M83 gets all misty-eyed about teen sex and drugs

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      For someone involved in what is officially a solo project, M83’s Anthony Gonzalez is remarkably generous when it comes to sharing the spotlight. In addition to the French multi-instrumentalist’s own subdued singing, M83’s fifth album, Saturdays=Youth, features memorable contributions from American singer Morgan Kibby, whose dulcet soprano adds a dreamy aura to tracks such as “Skin of the Night”. As the Antibes-based Gonzalez explains on the line from Paris, where he is about to head into a rehearsal with his touring band, it was a match made on MySpace.

      “I was working on a movie soundtrack at the time, and the director told me about Morgan,” he says. “So I went on her MySpace page, and when I first listened to the music and to her voice, I just had a crush on her voice, because she’s got this Kate Bush style in her voice, which I really love. She’s got, like, a soft and crystal voice, which is really important for the kind of music I wanted to create for this album.”

      The Kate Bush connection is especially apparent on “Up!”, on which Kibby’s tones float above a bed of warm, analogue-synth timbres. The track’s spare arrangement is a far cry from the densely constructed songs on past M83 releases such as Dead Cities, Red Seas & Lost Ghosts (2003), and Before the Dawn Heals Us (2005), which bristled with sufficient layers of happy-when-it-rains guitar to find favour with fans of shoegazing noise merchants like My Bloody Valentine.

      Enough of that aesthetic remains on Saturdays=Youth to suggest that Gonzalez isn’t completely over his dream-pop obsession. The hooky “Graveyard Girl”, however, bears a distinct new-wave influence, while “Couleurs” pumps along to a waiting-for-the-night beat that lends it the austere sheen of Depeche Mode circa Music for the Masses. The 27-year-old Gonzalez is unequivocal about his love for the music of the 1980s, which he discovered in his early adolescence while the rest of the world was buying Nirvana and Pearl Jam CDs. “I think it was the most important era in the music industry, because at the time a lot of bands started to experiment with new sounds because of the arrival of new keyboards and new technology,” he says. “So you could hear on the radio some really innovative songs. I think it was certainly the most interesting period for the music industry, definitely. I really love bands like Tears for Fears or Cocteau Twins or the Blue Nile, stuff like that. I just wanted to do a tribute to this period, and to some of the movies from the ’80s as well.”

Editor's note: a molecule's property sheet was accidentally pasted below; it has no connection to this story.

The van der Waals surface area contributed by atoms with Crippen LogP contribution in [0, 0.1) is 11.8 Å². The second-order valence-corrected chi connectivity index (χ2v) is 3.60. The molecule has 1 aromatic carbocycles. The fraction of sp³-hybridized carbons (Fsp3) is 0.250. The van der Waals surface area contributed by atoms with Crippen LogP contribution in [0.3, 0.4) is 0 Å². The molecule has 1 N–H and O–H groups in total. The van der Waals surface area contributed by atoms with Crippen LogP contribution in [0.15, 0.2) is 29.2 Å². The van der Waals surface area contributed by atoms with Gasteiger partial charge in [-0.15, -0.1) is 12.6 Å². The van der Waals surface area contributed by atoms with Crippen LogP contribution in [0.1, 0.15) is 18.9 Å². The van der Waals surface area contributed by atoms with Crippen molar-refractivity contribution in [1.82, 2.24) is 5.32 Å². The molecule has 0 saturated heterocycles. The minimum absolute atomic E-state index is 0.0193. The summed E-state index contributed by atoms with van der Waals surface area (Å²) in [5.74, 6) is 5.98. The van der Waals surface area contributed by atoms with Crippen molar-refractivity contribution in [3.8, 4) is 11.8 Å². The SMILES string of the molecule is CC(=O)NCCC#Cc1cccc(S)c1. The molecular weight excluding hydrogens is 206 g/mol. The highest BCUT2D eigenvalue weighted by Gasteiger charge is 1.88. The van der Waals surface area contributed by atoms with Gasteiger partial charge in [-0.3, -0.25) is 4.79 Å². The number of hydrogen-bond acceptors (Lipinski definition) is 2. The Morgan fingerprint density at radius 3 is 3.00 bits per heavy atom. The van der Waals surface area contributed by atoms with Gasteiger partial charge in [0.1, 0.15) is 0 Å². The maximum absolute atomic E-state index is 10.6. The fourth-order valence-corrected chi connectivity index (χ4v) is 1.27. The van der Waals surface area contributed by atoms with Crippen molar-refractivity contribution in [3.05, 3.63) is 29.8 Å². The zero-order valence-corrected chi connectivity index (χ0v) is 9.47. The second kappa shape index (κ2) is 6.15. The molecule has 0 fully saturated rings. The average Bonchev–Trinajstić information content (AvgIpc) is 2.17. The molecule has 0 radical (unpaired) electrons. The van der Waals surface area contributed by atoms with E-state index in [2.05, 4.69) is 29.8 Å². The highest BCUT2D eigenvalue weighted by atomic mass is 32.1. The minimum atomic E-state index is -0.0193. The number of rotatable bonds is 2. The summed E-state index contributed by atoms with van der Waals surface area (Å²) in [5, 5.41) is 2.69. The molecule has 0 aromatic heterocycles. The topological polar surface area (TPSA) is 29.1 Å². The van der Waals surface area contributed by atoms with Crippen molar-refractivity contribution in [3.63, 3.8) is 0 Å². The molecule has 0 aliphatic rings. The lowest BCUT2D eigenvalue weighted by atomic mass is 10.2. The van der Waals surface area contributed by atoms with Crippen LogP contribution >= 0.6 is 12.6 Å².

It’s not hard to figure out which movies Gonzalez is talking about; the cover photo of Saturdays=Youth features a motley assortment of kids hanging out in a verdant park. One of them, a pouty redhead in thrift-store organza with a peony in her hair, is a dead ringer for Molly Ringwald’s Pretty in Pink character, Andie Walsh. If much of the album seems like it might have made the perfect soundtrack to a John Hughes teen movie, that’s no accident. Many of Gonzalez’s lyrics are rooted in his fascination with the adolescent rites of passage depicted in Hughes’s movies and the harder-edged works of directors Gregg Araki (Doom Generation) and Larry Clark (Kids). The title characters in “Kim & Jessie”, for instance, are getting stoned in the woods, and the 15-year-old Goth princess of “Graveyard Girl” prefers the company of the dead and wonders if it’s already too late for her to find true love.

      “I’m very nostalgic about this period of my life, because I discovered so many good things: good friends, good bands, good movies,” Gonzalez says. “It was my first encounters with drugs and alcohol, and new sex experience as well. When you are 13 or 14, you really start to discover what life is. It was one of the most beautiful periods of my life. A lot of fucking great memories.”

      Although he admits he would love to be a teenager again, Gonzalez says he has accepted that he can’t turn back the clock. “I’m kind of happy to be 27 and to do music,” he notes. “I quite like myself and my life, so it’s okay. I’m okay with that. Besides, I still behave as if I was 16. I don’t like to grow up too fast.”

      M83 plays Richard's on Richards on Friday (May 24).